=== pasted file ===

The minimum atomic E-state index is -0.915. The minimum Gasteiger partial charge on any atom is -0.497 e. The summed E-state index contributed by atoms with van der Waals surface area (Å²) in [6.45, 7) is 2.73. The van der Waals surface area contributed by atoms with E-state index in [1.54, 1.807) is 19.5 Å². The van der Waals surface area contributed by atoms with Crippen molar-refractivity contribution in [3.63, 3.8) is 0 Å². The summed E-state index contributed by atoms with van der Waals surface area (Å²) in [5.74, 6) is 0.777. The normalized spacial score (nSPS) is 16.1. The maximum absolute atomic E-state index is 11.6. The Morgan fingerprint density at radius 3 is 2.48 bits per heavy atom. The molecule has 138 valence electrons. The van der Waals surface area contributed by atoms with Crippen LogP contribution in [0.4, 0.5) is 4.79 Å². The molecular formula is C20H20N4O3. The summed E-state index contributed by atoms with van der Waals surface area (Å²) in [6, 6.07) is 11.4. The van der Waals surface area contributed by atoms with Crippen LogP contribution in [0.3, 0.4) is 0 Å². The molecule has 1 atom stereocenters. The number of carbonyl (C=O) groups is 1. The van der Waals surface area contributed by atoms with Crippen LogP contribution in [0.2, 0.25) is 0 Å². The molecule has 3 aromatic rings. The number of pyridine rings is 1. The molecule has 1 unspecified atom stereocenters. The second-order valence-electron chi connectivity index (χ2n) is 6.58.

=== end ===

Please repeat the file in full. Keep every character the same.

The minimum atomic E-state index is -0.915. The minimum Gasteiger partial charge on any atom is -0.497 e. The summed E-state index contributed by atoms with van der Waals surface area (Å²) in [6.45, 7) is 2.73. The van der Waals surface area contributed by atoms with E-state index in [1.54, 1.807) is 19.5 Å². The van der Waals surface area contributed by atoms with Crippen molar-refractivity contribution in [3.63, 3.8) is 0 Å². The summed E-state index contributed by atoms with van der Waals surface area (Å²) in [5.74, 6) is 0.777. The normalized spacial score (nSPS) is 16.1. The maximum absolute atomic E-state index is 11.6. The Morgan fingerprint density at radius 3 is 2.48 bits per heavy atom. The molecule has 138 valence electrons. The van der Waals surface area contributed by atoms with Crippen LogP contribution in [0.4, 0.5) is 4.79 Å². The molecular formula is C20H20N4O3. The summed E-state index contributed by atoms with van der Waals surface area (Å²) in [6, 6.07) is 11.4. The van der Waals surface area contributed by atoms with Crippen LogP contribution in [0.3, 0.4) is 0 Å². The molecule has 1 atom stereocenters. The number of carbonyl (C=O) groups is 1. The van der Waals surface area contributed by atoms with Crippen LogP contribution in [0.2, 0.25) is 0 Å². The molecule has 3 aromatic rings. The number of pyridine rings is 1. The molecule has 1 unspecified atom stereocenters. The second-order valence-electron chi connectivity index (χ2n) is 6.58.